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Resuscitation. 2013 May;84(5):690-5. doi: 10.1016/j.resuscitation.2012.10.018. Epub 2012 Oct 27.

The neuroprotective effects of intraperitoneal injection of hydrogen in rabbits with cardiac arrest.

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Department of Emergency, The First Affiliated Hospital of Sun Yat-Sen University, Guangzhou 510080, China.



The purpose of this study was to investigate the neuroprotective effects of intraperitoneal injection of hydrogen (H2) in rabbits with cardiac arrest (CA).


A rabbit model of CA was established by the delivery of alternating current between the esophagus and chest wall to induce ventricular fibrillation. Before CA, the animals were randomly divided into four groups: a sham group (no CA), a CA group, a CA + low dose (10 ml/kg) H2 group (CA + H2 group 1), and a CA + high dose (20 ml/kg) H2 group (CA + H2 group 2). In the first experiment, animals were observed for 72 h after the restoration of spontaneous circulation (ROSC). The neurological scores were assessed at 24, 48 and 72 h after ROSC. The rabbits that survived until 72 h were sacrificed using an overdose of anesthetic, and the brain tissues were collected and Nissl-stained to observe nerve cell damage in the hippocampal CA1 area. In addition, TUNEL assay was performed to detect apoptosis. In the second experiment, animals were observed for 6h after ROSC. Blood samples and brain hippocampal tissues were collected, and differences in oxidative stress indicators were compared among the four groups.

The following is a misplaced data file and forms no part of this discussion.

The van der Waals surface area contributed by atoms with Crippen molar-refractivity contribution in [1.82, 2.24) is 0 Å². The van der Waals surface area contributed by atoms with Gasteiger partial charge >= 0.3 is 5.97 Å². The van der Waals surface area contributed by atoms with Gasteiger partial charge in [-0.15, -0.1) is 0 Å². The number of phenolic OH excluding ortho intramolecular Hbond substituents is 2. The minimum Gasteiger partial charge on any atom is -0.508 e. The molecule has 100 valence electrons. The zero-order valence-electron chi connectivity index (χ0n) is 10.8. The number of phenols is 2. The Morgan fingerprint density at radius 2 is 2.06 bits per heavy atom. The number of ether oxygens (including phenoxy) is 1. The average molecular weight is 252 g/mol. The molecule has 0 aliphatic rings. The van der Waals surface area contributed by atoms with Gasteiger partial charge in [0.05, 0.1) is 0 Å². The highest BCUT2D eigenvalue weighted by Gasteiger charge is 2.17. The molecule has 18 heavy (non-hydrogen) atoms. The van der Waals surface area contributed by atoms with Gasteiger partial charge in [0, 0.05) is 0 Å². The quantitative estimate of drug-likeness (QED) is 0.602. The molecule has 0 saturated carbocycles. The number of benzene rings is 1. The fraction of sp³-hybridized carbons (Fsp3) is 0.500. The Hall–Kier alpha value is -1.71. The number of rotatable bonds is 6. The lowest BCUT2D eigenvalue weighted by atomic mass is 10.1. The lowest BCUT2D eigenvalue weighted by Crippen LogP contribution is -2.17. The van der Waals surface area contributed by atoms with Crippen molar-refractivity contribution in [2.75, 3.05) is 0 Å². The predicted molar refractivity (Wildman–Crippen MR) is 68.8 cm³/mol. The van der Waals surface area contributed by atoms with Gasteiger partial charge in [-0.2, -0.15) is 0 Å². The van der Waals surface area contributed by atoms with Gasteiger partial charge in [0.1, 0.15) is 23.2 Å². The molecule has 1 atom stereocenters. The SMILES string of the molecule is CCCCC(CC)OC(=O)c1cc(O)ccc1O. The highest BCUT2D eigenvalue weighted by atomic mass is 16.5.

Intraperitoneal injection of H2 improved the 72-h survival rate and neurological scores, reduced neuronal injury and inhibited neuronal apoptosis. Intraperitoneal injection of H2 reduced oxidative stress indicators in the plasma and hippocampal tissues and enhanced antioxidant enzyme activity. No significant difference was observed between the two CA groups treated with different doses of H2.


Intraperitoneal injection of H2 is a novel hydrogen administration method and can reduce cerebral ischemia-reperfusion injury and improve the prognosis of cardiopulmonary cerebral resuscitation in a rabbit model of CA.

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